The ERD as a Communication Tool

I teach a college course at the University of Washington, and as part of the class I include a series on creating a using an Entity Relationship Diagram, or ERD. An ERD, as I’m sure most of you know, is a series of box and connector shapes that explain how a database is laid out. I was asked recently by a DBA as to whether I really used ERDs, and if they were really effective.

I think that they are – if they are used properly. An ERD is the way I talk to the business and the developers about the data store. Granted, I normally use the Logical ERD for this purpose, and I don’t show the entire data structure if the system is large and complex, and I don’t always create a physical ERD. But this tool, like any graphical representation, helps me speak to a group quickly to get my meaning across.

The trouble I’ve had lately is sending the ERD in a format that everyone can read. The picture is easy enough, but the detail is a little harder. Visio no longer has a good ERD report, and I can’t expect that everyone has that program or will download the viewer, even though it is free. And other programs, such as ERWin, are prohibitively expensive for a lot of folks, especially if they don’t do design work that often.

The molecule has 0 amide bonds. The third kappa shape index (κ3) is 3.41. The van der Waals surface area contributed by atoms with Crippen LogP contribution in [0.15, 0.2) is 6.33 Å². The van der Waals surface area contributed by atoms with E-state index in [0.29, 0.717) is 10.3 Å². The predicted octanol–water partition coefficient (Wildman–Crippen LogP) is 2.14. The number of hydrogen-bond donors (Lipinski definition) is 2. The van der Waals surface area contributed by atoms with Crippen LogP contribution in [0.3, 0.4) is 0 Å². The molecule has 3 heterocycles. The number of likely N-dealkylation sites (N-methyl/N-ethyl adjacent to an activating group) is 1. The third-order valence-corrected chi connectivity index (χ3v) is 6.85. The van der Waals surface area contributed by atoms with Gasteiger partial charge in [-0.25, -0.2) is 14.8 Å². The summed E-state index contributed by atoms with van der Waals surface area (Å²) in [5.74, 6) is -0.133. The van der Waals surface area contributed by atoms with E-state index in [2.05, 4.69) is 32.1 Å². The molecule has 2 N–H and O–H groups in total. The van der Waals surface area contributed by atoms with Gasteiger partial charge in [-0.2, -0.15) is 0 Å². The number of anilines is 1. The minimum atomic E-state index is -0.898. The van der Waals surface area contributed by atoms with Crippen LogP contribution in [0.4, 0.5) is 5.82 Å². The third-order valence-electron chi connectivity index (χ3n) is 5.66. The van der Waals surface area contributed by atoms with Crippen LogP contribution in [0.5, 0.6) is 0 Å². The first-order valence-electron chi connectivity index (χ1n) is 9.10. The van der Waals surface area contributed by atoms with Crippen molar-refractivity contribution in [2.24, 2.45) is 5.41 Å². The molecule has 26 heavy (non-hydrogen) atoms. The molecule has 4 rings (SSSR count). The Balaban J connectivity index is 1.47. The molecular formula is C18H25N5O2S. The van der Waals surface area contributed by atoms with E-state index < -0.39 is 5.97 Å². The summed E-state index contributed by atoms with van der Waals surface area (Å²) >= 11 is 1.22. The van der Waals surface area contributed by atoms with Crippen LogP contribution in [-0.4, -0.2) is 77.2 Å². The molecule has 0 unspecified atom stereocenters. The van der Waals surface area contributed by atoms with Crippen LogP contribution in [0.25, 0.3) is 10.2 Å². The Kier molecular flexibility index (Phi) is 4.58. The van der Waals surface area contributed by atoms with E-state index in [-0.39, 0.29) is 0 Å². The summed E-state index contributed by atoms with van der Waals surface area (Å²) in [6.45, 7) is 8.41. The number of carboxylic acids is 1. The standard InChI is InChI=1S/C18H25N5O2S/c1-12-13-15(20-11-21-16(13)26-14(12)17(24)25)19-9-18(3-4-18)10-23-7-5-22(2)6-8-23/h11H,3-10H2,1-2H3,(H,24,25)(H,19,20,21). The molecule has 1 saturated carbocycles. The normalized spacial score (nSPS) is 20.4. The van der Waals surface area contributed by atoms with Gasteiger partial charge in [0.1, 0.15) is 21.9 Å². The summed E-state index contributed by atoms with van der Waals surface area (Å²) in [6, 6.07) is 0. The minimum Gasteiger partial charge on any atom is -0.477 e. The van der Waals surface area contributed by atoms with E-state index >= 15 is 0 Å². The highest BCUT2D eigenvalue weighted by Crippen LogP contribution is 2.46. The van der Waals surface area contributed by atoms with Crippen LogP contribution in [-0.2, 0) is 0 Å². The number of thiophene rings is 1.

For now I’m using the Database Designer in SQL Server Management Studio, which is far from ideal. It doesn’t conform to any ERD standards, but I can turn on the type and description columns, show the relationships in text, and then I copy that to the clipboard and send it around. Not optimal, but at least partly portable. Of course, this is a physical view, but when I show the columns, types and descriptions (I use extended properties a lot) it looks fairly logical.

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